Wriothesley's Chronicle. 28 Apr 1535. This yeare, the 28 of Aprill, 1535, being Weddensdaye, were arreigned at Westminster in the Kings Benche (the Lord Chauncellor sittinge there as Highe Commissioner, with the moste parte of the nobles of the realme and the judges allso)a three munckes of the Charterhowsse, one beinge Prioure of the Charterhowsse in London named Mr. John Houghton (age 48), another named Mr. Robarte Lawrence,b prioure of a place in Lincolneshire, and sometyme chaplein to the Duke of Northfolke (age 62) now being, and the thirdc prioure of a place in Northamptonshire, and one, Richarde Reynold,d a brother of the monasterie of Syon, and two priests allso, one beinge Vicare of Thistleworthe in the shire of Middlesex, and this day were all endicted of highe treason against the Kinge; and the morrowe after, beinge the 29th of Aprill, all the saide persons appeared there agayne, the Lords beinge agayne present; and there their inditements being redd afore them, a jurie of esquiers and gentlemen of Middlesex were swome to passe on them, and incontinent gave verditt of them beinge guiltie of the same treason, whereupon the Lorde Cheefe Justice of Englande gave sentence on them, which was: that the saide muncks and priests should goe from thence to the place they came from, which was the Tower of London, and from thence to be drawen throughe London to Tiburne [Map], and there to be hanged, and beinge aly ve cutt downe, their bowells to be brent afore them, and then their heades to be cutt of and theyr bodies to be quartered, and then their heades and bodies to be sett at suche placesf as the King should assigne them.NOTEXT
. And the 4th day of May followinge, being Tewsday in the Rogation week, the parties aforesayde were drawne from the Tower to Tybome [Map], and there had execution as afore is written, savinge the other priest called Jo. Ferne, who had his pardon delyvered him on the Tower Hill, and so was quitt.
Note a. It was with the full approral of his Council that Henry VIII took the resolution of executing the laws without mercy against such as impugned his spiritual authority.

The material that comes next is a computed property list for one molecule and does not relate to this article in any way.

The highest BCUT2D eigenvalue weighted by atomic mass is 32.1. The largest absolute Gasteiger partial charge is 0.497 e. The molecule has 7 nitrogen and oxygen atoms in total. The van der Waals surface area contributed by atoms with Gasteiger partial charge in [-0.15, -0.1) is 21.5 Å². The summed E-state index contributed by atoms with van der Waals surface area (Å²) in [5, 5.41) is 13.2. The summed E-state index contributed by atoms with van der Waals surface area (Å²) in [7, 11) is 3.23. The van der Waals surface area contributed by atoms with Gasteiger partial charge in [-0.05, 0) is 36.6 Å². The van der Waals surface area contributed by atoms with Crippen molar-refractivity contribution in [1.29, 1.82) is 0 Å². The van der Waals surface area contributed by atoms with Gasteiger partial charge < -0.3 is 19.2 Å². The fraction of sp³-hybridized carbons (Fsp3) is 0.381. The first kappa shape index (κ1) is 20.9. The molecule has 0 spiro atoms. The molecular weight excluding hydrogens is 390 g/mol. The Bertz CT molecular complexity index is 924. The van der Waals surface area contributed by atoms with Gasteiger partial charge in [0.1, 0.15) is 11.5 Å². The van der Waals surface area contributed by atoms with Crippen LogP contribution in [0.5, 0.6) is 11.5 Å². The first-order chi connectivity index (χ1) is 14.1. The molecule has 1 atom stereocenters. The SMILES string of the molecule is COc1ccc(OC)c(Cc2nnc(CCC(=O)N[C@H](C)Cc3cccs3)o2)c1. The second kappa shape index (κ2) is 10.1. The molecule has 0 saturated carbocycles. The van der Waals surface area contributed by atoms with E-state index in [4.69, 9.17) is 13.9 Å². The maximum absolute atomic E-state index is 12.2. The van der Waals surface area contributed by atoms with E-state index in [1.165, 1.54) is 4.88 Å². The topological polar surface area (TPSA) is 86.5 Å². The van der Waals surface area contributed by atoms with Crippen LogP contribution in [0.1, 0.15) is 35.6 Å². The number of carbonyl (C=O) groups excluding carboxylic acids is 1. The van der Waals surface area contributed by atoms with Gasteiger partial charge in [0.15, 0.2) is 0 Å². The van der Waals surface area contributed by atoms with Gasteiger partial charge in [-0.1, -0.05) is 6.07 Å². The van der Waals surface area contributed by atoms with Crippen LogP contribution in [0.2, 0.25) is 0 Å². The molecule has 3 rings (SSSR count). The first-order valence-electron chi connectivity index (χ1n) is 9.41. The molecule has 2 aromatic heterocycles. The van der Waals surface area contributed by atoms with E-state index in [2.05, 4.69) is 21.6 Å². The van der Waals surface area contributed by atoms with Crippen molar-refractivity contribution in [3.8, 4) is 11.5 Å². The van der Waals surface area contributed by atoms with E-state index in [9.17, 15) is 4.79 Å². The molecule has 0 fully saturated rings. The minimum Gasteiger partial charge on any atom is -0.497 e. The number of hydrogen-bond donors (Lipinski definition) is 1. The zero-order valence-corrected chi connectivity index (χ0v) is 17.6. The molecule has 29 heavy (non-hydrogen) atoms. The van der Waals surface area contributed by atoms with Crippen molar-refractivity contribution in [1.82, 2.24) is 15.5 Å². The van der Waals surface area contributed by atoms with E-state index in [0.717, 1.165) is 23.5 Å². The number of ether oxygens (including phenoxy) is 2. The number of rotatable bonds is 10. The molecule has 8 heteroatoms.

Note b. Thomas Laurence, Prior of Hexham. — Stow.
Note c. Augustine Webster, Prior of "Bevall."— Stow.
Note d. Richard Reginalds, doctor, a monk of Sion.— Stow.
Note e. John Haile, Vicar of Isleworth.
Note f. Their heads and quarters were set on the gates of the City all sare one quarter, which was set on the Charterhouse at London.-Stow.
On 28 Apr 1539 George Talbot 6th Earl of Shrewsbury (age 11) and Gertrude Manners Countess Shrewsbury and Waterford (age 14) were married. She the daughter of Thomas Manners 1st Earl of Rutland (age 47) and Eleanor Paston Countess Rutland (age 44). He the son of Francis Talbot 5th Earl of Shrewsbury (age 39) and Mary Dacre. They were fourth cousins. He a great x 5 grandson of King Edward III of England. She a great x 5 granddaughter of King Edward III of England.
On 28 Apr 1573 Charles Valois Duke Angoulême was born illegitimately to Charles IX King France (age 22) and Marie Touchet (age 24). The only child of Charles IX King France (age 22). She, Marie Touchet (age 24), would subsequently marry and have issue two daughters, Catherine Henriette de Balzac d'Entragues and Marie Charlotte de Balzac d'Entragues who were both mistresses to Henry IV King France (age 19).
Helena Snakenbourg Marchioness Northampton (age 54) was Chief Mourner in the procession since Arabella Stewart (age 28) refused to take part. She was supported by Thomas Cecil 1st Earl Exeter (age 60) and Charles Howard 1st Earl Nottingham (age 67).NOTEXT
George Bourchier (age 68) carried the Standard of the Dragon.
Philip Herbert 4th Earl Pembroke 1st Earl Montgomery (age 18) carried the Standard of the Greyhound.
Thomas Somerset carried the Standard of the Lyon.
Admiral Richard Leveson (age 33) was one of the six knights who carried the canopy.